COVID-19 Studies Find Links Between the Death Rate and Air Pollution
An English study funded by the UK Medical Research Council has found that poor air quality caused by fossil fuels is associated with increased numbers
10:44 16 June 2020
An English study funded by the UK Medical Research Council has found that poor air quality caused by fossil fuels is associated with increased numbers of deaths related to COVID-19. This is in keeping with findings in other parts of the world that show a clear link between air pollution and higher death rates due to the virus.
Links between air pollution and COVID-19 in England is a collaboration by Marco Travaglio, Yizhou Yu, Rebeka Popovic, Liza Selley, Nuno Santos Leal, and Luis Migel Martins from the MRC Toxicology Unit at the University of Cambridge. Originally released in April 2020, it was revised and published online at ResearchGate this week, on 8 June 2020.
A Disease With Respiratory Complications
First identified in Wuhan, China in December 2019, COVID-19, which attacks the respiratory organs, is caused by a novel coronavirus now known as severe acute respiratory syndrome (SARS) coronavirus (CoV) 2, SARS-CoV-2. While most people with the disease have relatively mild symptoms, and many recover, according to research undertaken in Wuhan, about 25% of patients admitted to hospital developed viral pneumonia with respiratory complications that required intensive care. More than 420,000 people have died worldwide so far.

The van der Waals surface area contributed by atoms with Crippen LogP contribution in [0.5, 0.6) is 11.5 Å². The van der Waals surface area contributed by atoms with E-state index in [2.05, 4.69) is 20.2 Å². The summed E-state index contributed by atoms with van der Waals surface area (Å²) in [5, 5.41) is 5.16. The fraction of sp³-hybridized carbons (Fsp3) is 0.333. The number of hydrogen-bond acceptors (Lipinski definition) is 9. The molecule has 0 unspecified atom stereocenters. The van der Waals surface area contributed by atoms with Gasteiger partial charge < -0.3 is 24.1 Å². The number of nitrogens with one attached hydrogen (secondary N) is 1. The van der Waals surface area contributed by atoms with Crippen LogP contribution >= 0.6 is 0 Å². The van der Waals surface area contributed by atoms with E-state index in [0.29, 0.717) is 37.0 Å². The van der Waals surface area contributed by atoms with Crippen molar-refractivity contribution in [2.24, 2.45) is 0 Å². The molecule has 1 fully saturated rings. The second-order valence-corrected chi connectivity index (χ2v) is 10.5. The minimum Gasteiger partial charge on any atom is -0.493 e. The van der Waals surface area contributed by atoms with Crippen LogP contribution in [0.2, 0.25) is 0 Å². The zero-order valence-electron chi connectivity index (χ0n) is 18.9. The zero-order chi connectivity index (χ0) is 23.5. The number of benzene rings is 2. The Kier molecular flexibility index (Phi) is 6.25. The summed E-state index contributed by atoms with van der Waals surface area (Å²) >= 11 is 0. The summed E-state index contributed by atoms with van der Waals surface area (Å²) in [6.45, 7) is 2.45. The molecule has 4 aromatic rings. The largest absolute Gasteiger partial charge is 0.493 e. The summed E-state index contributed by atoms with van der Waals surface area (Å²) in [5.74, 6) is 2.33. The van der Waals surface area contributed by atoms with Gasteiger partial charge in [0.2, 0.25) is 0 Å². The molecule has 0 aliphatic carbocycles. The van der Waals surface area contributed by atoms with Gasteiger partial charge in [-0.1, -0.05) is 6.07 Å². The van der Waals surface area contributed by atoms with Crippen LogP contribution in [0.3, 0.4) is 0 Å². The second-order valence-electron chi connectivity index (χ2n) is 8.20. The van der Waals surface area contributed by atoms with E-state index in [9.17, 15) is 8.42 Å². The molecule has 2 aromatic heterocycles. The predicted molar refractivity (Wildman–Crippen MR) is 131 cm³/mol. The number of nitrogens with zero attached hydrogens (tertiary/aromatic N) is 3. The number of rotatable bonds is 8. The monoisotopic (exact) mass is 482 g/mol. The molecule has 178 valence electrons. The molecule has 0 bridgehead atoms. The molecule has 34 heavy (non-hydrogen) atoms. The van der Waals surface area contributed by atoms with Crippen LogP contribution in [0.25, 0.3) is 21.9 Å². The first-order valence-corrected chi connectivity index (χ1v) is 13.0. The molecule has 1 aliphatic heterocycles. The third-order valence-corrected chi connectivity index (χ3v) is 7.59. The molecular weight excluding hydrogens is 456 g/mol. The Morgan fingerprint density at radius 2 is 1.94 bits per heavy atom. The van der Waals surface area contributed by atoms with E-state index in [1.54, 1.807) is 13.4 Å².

It seems that when the illness is severe, this is the result of an extreme inflammatory response. But it is still not certain what causes increased severity and death. Initial symptoms commonly include fever but not always with the respiratory syndrome. Thereafter, pulmonary (lung) abnormalities sometimes develop.
Globally, communities are warned than anyone over the age of 60 or with various underlying health conditions are most at risk of the disease worsening and of dying as a result of the disease. However, it is also clear, as this paper points out, that people with diabetes, cancer, and various cardiovascular or chronic respiratory diseases face the highest risks.
The reality is that when people with conditions like diabetes and cardiovascular morbidity, or those that relate to respiration like asthma or airway oxidative stress, are exposed to the pollutants associated with road transportation and heavy traffic, including ground-level ozone, sulphur dioxide, and nitrogen oxides, their condition commonly worsens significantly. Even without SARS-CoV-2, these air pollutants create a persistent inflammatory response and increase the risks of being infected by viruses that target the respiratory tract. You don’t have to be a doctor to imagine the added risk for those suffering from a disease that results in an excessive inflammatory response that affects the lungs and respiratory tract!
Researchers at Harvard University’s T.H. Chan School of Public Health in Massachusetts in the United States have also made findings that link air pollution to higher COVID-19 death rates. And like the British researchers, they pointed out the dangers of long-term pollution per se, which clearly puts them at a higher risk of dying from the deadly coronavirus.
One of the lead researchers, Xiao Wu says the association between air pollution and higher COVID-19 death rates is directly linked to the fact that many people living in areas where air pollution is high already have heart disease and/or respiratory problems.
Patterns of COVID-19 Transmission and Death